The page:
The most common type of steel used in the solar power industry is hot-dip galvanized (HDG) steel. HDG steel provides distinct advantages for the solar industry. Longevity is one major advantage. Even when driven below ground, like the posts in solar farms, hot-dip galvanized steel provides a service life of over 75 years in most soil conditions.
With the typical design life for solar farm infrastructure being 25-50 years, it can be tempting to cut costs by using bare steel, a higher steel grade, or corrosion-resistant steel alloys for solar posts instead of hot-dip galvanizing.
However, efforts to save on initial cost can lead to unintended consequences which make the value of hot-dip galvanized solar posts even more evident.
- With more than 200 different types of soil identified in North America, the corrosion rate of steel in soils is varied and hard to predict. Meanwhile, HDG provides demonstrated longevity to meet typical solar infrastructure design life requirements and additional insurance to ensure a maintenance-free project.
- Bare steel embedded in soils of low corrosivity is not fully protected in instances where solar structures are installed downwind from a chemical plant or exposed to airborne pollutants. Meanwhile, hot-dip galvanizing provides durable corrosion protection above ground, below ground, and in the transition zone.
- Inspection is simplified since the presence of steel corrosion is very easily distinguished from the presence of the galvanized coating.
- HDG provides additional protection against pitting corrosion. The area-averaged corrosion rates of galvanized steel are 3-6 times lower than those of bare steel in the buried environments surveyed, but the pitting corrosion rates of galvanized steel are 4-20 times lower than those of bare steel in the same environment.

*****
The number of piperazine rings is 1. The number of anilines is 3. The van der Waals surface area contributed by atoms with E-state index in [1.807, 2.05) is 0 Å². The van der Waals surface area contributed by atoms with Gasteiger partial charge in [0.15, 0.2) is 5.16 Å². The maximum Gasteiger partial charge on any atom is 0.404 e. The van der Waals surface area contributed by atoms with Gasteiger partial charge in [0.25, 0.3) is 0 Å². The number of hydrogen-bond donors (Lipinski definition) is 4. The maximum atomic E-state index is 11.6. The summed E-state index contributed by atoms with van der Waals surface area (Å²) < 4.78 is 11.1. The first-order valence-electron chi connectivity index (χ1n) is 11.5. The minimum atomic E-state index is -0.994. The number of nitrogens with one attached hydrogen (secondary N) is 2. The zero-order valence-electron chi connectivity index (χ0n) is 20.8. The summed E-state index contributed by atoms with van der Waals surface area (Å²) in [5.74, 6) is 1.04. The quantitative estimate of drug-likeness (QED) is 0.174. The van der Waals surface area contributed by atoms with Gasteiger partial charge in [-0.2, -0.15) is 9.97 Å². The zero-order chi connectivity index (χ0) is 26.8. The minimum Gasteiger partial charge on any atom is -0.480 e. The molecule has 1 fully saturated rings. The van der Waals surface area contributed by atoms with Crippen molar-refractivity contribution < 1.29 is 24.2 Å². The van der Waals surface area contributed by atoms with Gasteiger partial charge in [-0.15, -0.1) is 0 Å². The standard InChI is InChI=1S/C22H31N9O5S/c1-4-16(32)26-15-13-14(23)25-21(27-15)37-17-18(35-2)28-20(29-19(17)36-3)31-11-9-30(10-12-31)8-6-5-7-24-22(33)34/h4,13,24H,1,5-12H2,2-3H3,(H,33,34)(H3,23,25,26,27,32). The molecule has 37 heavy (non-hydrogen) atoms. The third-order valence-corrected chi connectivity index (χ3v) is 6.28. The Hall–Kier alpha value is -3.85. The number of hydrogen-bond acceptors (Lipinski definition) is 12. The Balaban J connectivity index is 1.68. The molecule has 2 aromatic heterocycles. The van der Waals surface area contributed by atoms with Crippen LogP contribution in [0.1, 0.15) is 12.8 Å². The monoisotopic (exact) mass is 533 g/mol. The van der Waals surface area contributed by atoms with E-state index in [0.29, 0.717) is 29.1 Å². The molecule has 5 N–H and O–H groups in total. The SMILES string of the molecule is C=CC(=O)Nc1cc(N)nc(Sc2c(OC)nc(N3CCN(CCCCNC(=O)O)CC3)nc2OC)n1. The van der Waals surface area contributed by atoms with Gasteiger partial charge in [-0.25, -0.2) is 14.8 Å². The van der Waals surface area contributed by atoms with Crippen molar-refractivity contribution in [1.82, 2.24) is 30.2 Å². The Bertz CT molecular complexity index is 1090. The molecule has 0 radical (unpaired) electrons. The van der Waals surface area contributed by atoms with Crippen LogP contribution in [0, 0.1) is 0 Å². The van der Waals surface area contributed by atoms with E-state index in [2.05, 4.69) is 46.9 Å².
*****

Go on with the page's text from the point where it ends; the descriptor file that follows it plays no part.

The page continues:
- A great percentage of solar utilities are placed in deserts where environmental corrosion is low, but abrasion can be high due to strong winds. Hot-dip galvanizing increases abrasion resistance though increased material thickness and material hardness. Three of the four individual coating layers are harder than the underlying steel making it incredibly difficult to damage even during burial.
- The hot-dip galvanizing finish remains durable through rough handling during shipping, installation, and in-service.
- Hot-dip galvanizing is unaffected by continuous exposure to extreme temperatures ranging from -40 F to 392 F, making it suitable for rugged and isolated climates.
Solar energy is also a field of increasing innovation. When technological advances require installation upgrades, hot-dip galvanized posts will be in good shape to re-use (or in harsher conditions, re-galvanize) for the next generation of solar panels, saving time and money down the road.
Solar energy is naturally sustainable. It converts the sun’s energy into electrical energy and makes use of the greatest, most sustainable resource on the planet, sunlight. Solar energy technologies and power plants do not produce air pollution or greenhouse gases when operating. Environmental friendliness is a driving factor in the growth of solar power.
Environmental friendliness has been a feature of hot-dip galvanization long before it was a trend. Since the raw materials of zinc and steel used in the process are natural elements, galvanizing creates less waste and environmental damage than many other forms of manufacturing. The alloys used in creating HDG steel are also easily reclaimed and reused. Zinc and steel both benefit the environment by offering infinite recyclability.
Using raw steel posts in solar farm applications is not sustainable. Their uncertain life expectancy leads to unnecessary replacement, which waste resources, energy and money.
The many benefits of HDG solar posts bring incredible long term cost savings and greater sustainability to the solar industry. Hot-dip galvanized solar posts should be a standard part of every solar farm Installation.